Like Duke, Thompson styled himself as a doctor. He received an honorary doctorate from the radical Universal Life Church in the 1960s, and he frequently used the title in his writing and his public life (Edelman and Bromley). Thompson’s critics and admirers alike began to adopt the title, and by the end of his life, even the mainstream press referred to him as a ‘doctor of gonzo journalism’ (The Economist). Considering his real-life experiences, it is possible that Thompson may have been poking fun at himself with Duke’s self-styled intellectualism. On the other hand, giving Duke this characteristic may have been an earnest attempt on Thompson's part to reflect his own personality. Duke speaks authoritatively and mostly accurately about the effects of various drugs, and shows himself to be a keen, if critical, observer of human nature. It is possible that Thompson saw the character’s stubborn of intellectualism as a strength rather than a flaw.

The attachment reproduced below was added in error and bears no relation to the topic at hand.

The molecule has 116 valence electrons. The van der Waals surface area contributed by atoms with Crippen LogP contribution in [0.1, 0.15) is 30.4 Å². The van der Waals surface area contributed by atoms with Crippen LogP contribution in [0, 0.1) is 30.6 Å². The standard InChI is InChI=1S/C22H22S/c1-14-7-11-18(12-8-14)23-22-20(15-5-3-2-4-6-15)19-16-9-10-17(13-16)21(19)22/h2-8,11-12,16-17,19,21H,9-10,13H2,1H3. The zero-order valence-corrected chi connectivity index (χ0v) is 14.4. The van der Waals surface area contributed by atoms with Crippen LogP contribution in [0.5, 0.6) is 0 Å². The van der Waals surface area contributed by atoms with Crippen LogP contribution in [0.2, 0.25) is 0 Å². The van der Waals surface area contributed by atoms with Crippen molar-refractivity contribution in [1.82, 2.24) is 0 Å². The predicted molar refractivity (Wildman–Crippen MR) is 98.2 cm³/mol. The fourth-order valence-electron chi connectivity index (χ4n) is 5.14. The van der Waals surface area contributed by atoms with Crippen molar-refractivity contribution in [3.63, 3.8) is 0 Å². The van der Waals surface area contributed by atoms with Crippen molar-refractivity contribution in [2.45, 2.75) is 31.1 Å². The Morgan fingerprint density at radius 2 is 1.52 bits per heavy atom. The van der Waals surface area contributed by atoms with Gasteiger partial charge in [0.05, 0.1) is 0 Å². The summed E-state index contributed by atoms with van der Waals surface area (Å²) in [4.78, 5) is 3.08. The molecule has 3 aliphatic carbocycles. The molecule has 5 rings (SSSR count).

Duke and Thompson’s constant flaunting of their doctoral degrees also raises important questions about expertise and prestige in American culture. Although Dr. Bloomquist holds a ‘real’ degree, he is misinformed about the effects of drugs and the nuances of youth culture. On the other hand, Duke is able to expound in great detail on these topics, even though he does not hold a degree in the subject. During the 1960s, many Americans began to question the country’s most venerable institutions, including its military and its political system. Thompson might be criticizing the higher education system by pointing out that degrees are mere titles and do not necessarily imply real knowledge or intelligence.